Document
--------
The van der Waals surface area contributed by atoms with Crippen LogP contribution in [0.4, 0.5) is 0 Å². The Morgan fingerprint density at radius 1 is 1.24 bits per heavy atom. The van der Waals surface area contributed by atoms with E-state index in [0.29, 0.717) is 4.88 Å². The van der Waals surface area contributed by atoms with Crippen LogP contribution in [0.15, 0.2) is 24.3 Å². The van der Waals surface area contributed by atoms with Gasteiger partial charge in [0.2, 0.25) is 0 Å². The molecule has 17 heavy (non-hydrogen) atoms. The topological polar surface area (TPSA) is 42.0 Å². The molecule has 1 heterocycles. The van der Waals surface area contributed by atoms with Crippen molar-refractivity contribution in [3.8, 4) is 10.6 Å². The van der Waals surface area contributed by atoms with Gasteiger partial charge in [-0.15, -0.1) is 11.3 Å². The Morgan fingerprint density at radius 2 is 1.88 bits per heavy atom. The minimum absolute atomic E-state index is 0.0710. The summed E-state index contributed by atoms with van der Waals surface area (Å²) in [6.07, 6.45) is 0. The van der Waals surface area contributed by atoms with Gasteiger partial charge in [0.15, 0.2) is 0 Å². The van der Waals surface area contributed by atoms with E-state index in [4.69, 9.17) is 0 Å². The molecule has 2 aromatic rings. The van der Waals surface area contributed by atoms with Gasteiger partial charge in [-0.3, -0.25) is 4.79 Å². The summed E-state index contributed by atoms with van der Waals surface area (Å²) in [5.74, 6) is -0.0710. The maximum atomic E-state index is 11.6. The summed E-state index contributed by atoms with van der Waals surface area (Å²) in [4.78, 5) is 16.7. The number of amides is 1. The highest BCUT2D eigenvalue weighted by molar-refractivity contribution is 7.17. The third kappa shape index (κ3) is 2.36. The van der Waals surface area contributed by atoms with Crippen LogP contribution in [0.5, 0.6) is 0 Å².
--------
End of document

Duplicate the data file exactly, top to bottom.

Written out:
The van der Waals surface area contributed by atoms with Crippen LogP contribution in [0.4, 0.5) is 0 Å². The Morgan fingerprint density at radius 1 is 1.24 bits per heavy atom. The van der Waals surface area contributed by atoms with E-state index in [0.29, 0.717) is 4.88 Å². The van der Waals surface area contributed by atoms with Crippen LogP contribution in [0.15, 0.2) is 24.3 Å². The van der Waals surface area contributed by atoms with Gasteiger partial charge in [0.2, 0.25) is 0 Å². The molecule has 17 heavy (non-hydrogen) atoms. The topological polar surface area (TPSA) is 42.0 Å². The molecule has 1 heterocycles. The van der Waals surface area contributed by atoms with Crippen molar-refractivity contribution in [3.8, 4) is 10.6 Å². The van der Waals surface area contributed by atoms with Gasteiger partial charge in [-0.15, -0.1) is 11.3 Å². The Morgan fingerprint density at radius 2 is 1.88 bits per heavy atom. The minimum absolute atomic E-state index is 0.0710. The summed E-state index contributed by atoms with van der Waals surface area (Å²) in [6.07, 6.45) is 0. The van der Waals surface area contributed by atoms with Gasteiger partial charge in [0.15, 0.2) is 0 Å². The van der Waals surface area contributed by atoms with E-state index in [4.69, 9.17) is 0 Å². The molecule has 2 aromatic rings. The van der Waals surface area contributed by atoms with Gasteiger partial charge in [-0.3, -0.25) is 4.79 Å². The summed E-state index contributed by atoms with van der Waals surface area (Å²) in [5.74, 6) is -0.0710. The maximum atomic E-state index is 11.6. The summed E-state index contributed by atoms with van der Waals surface area (Å²) in [4.78, 5) is 16.7. The number of amides is 1. The highest BCUT2D eigenvalue weighted by molar-refractivity contribution is 7.17. The third kappa shape index (κ3) is 2.36. The van der Waals surface area contributed by atoms with Crippen LogP contribution in [0.5, 0.6) is 0 Å².